Follow the Money: The IT Hurdles of Microlending
When the crowdfunding non-profit Kiva.org launched a pilot in 2014 to streamline their transactions in Kenya, they met local shop owners like Esther, who was running a stall called “Facebook Cereals.” Kenya had suffered political unrest in recent years, and Esther had to restart her business in the Toi Market of Nairobi twice. But she kept her smile.
“When you go to Facebook, you get everything. You get friends and you find a mix of everything. Similarly, in my cereal shop you get everything, all mix of cereals: rice, wheat, maize, cassava, millet, beans, etc. And they are all connected,” she explained.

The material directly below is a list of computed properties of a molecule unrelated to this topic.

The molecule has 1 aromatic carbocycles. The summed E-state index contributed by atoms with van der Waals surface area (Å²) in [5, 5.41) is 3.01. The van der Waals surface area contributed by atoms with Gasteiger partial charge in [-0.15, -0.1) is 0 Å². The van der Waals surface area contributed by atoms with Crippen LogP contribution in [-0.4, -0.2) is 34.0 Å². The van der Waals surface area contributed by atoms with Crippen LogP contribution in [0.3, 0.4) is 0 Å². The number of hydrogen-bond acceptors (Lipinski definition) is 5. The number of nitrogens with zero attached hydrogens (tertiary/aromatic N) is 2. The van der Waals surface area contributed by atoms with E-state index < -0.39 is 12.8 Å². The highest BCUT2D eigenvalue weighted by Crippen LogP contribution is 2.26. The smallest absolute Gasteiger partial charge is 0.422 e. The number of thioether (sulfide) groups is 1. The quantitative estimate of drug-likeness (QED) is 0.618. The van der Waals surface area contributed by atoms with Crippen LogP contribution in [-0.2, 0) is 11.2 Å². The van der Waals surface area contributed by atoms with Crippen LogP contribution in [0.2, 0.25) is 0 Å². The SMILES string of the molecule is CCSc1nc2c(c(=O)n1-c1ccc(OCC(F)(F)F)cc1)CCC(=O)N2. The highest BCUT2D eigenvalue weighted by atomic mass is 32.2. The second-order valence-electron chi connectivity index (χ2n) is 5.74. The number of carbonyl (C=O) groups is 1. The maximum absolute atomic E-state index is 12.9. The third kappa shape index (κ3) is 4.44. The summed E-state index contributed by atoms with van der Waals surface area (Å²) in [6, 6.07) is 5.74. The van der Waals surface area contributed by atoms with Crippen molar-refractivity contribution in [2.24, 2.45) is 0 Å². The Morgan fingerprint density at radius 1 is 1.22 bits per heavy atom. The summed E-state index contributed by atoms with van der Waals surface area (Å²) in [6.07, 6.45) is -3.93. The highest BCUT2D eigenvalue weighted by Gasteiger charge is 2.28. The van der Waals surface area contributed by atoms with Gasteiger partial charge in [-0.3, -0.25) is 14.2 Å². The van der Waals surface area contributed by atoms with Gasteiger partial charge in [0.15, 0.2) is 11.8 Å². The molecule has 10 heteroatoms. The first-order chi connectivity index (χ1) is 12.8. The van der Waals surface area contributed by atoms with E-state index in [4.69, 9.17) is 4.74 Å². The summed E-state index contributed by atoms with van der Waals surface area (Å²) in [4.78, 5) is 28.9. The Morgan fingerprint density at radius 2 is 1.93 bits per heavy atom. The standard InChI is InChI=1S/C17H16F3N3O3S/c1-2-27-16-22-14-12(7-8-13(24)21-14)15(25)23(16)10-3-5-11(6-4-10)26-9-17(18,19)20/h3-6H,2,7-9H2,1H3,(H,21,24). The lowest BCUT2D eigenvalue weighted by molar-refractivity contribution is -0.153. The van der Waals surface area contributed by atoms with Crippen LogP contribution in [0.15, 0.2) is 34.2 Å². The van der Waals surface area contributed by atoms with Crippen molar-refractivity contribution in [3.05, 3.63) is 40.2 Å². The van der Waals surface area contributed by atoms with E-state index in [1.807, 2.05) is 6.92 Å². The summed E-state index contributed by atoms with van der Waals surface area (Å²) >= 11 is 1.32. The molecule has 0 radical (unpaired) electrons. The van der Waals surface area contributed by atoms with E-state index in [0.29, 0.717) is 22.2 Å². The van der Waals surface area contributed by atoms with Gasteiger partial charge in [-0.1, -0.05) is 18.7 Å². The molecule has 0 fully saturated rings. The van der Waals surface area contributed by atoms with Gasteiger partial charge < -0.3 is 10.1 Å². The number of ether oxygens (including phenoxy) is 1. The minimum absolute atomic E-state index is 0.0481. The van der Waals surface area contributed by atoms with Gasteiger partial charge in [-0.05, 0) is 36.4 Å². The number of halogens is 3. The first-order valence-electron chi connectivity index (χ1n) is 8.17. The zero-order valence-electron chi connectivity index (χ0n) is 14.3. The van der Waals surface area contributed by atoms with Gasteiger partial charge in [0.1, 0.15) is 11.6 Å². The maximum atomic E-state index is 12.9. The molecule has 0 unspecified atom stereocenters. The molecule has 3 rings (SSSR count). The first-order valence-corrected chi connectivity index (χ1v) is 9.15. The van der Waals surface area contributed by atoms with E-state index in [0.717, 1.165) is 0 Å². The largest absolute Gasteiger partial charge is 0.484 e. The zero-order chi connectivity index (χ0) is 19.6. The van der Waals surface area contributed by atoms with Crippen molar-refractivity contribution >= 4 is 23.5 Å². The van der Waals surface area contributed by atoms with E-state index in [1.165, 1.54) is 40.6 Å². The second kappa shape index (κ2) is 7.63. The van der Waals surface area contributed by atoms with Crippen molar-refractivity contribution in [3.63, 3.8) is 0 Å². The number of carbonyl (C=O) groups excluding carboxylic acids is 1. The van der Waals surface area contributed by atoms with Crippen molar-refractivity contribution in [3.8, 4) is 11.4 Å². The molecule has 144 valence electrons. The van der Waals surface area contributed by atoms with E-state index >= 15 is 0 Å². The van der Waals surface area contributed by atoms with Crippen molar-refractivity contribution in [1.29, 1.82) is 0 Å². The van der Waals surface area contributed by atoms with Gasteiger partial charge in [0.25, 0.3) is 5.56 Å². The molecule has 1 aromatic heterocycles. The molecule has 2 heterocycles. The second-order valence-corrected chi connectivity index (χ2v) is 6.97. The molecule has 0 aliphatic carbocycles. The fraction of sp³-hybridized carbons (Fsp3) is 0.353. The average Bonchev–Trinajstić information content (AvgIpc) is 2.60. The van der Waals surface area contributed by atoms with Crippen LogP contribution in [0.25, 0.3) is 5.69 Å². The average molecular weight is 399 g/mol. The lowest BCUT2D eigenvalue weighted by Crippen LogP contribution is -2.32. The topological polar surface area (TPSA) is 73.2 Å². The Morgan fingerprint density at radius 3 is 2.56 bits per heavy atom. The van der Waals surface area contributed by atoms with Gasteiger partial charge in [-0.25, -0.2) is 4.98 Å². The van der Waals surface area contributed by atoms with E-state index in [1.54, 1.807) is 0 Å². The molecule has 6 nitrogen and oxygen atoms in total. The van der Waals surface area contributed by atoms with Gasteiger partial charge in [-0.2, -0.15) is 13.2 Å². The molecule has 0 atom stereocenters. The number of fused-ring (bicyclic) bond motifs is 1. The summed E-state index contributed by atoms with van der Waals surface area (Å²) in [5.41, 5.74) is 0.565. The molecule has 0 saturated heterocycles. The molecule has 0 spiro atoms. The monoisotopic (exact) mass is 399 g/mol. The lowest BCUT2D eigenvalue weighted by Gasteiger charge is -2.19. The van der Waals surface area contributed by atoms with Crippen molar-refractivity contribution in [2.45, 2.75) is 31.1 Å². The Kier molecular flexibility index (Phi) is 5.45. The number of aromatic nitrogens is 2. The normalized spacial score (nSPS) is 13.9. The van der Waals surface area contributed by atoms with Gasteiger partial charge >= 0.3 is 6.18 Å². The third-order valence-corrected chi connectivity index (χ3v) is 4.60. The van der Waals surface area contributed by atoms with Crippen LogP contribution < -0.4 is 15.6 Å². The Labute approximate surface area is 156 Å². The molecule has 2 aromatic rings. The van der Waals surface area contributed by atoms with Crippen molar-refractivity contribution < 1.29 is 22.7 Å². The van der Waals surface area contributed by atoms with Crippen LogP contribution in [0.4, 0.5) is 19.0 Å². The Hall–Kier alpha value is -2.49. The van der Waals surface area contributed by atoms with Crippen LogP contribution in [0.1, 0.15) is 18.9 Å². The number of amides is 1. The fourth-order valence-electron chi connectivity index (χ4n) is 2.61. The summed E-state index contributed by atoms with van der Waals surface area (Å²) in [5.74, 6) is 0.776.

Kiva’s mission is to support economic opportunity for people like Esther by crowdfunding microloans. The object of the Kenya pilot was to deploy a platform for interacting with mobile payment systems, remove extraneous digital intermediaries and learn what was needed to scale operations across the country.
Rather than counting on funds to trickle top-down, from a government or a large NGO to small businesses, Kiva facilitates transactions between individual lenders and borrowers that help build developing economies from the ground up.